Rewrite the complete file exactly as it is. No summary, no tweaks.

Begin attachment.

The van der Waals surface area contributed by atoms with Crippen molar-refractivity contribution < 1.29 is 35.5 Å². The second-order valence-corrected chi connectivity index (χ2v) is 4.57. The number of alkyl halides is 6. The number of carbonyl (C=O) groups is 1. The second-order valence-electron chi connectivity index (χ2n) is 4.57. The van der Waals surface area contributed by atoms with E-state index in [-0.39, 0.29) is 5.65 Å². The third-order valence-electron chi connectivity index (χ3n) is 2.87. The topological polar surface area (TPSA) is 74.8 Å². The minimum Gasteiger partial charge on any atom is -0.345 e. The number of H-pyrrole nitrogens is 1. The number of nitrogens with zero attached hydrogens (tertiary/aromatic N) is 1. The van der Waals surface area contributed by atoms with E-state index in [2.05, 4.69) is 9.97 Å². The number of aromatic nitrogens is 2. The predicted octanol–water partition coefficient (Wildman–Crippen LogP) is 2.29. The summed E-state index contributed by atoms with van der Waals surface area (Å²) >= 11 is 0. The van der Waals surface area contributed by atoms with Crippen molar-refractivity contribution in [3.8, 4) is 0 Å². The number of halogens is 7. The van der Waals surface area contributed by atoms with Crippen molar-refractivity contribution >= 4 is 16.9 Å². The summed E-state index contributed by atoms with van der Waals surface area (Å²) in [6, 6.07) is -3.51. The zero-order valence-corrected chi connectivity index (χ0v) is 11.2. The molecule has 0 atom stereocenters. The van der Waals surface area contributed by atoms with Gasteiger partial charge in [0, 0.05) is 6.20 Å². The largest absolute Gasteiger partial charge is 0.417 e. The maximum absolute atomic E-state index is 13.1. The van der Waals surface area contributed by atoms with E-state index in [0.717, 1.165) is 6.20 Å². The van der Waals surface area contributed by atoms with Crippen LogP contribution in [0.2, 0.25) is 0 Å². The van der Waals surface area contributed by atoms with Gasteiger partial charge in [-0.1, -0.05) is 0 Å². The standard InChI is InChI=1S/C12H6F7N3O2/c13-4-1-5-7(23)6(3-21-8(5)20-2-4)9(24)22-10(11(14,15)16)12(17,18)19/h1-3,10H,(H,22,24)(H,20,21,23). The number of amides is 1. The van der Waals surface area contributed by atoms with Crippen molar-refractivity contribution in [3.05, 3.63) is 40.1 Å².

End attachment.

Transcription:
The van der Waals surface area contributed by atoms with Crippen molar-refractivity contribution < 1.29 is 35.5 Å². The second-order valence-corrected chi connectivity index (χ2v) is 4.57. The number of alkyl halides is 6. The number of carbonyl (C=O) groups is 1. The second-order valence-electron chi connectivity index (χ2n) is 4.57. The van der Waals surface area contributed by atoms with E-state index in [-0.39, 0.29) is 5.65 Å². The third-order valence-electron chi connectivity index (χ3n) is 2.87. The topological polar surface area (TPSA) is 74.8 Å². The minimum Gasteiger partial charge on any atom is -0.345 e. The number of H-pyrrole nitrogens is 1. The number of nitrogens with zero attached hydrogens (tertiary/aromatic N) is 1. The van der Waals surface area contributed by atoms with E-state index in [2.05, 4.69) is 9.97 Å². The number of aromatic nitrogens is 2. The predicted octanol–water partition coefficient (Wildman–Crippen LogP) is 2.29. The summed E-state index contributed by atoms with van der Waals surface area (Å²) >= 11 is 0. The van der Waals surface area contributed by atoms with Crippen molar-refractivity contribution in [3.8, 4) is 0 Å². The number of halogens is 7. The van der Waals surface area contributed by atoms with Crippen molar-refractivity contribution >= 4 is 16.9 Å². The summed E-state index contributed by atoms with van der Waals surface area (Å²) in [6, 6.07) is -3.51. The zero-order valence-corrected chi connectivity index (χ0v) is 11.2. The molecule has 0 atom stereocenters. The van der Waals surface area contributed by atoms with Gasteiger partial charge in [0, 0.05) is 6.20 Å². The largest absolute Gasteiger partial charge is 0.417 e. The maximum absolute atomic E-state index is 13.1. The van der Waals surface area contributed by atoms with E-state index in [0.717, 1.165) is 6.20 Å². The van der Waals surface area contributed by atoms with Crippen LogP contribution in [0.2, 0.25) is 0 Å². The van der Waals surface area contributed by atoms with Gasteiger partial charge in [-0.1, -0.05) is 0 Å². The standard InChI is InChI=1S/C12H6F7N3O2/c13-4-1-5-7(23)6(3-21-8(5)20-2-4)9(24)22-10(11(14,15)16)12(17,18)19/h1-3,10H,(H,22,24)(H,20,21,23). The number of amides is 1. The van der Waals surface area contributed by atoms with Crippen molar-refractivity contribution in [3.05, 3.63) is 40.1 Å².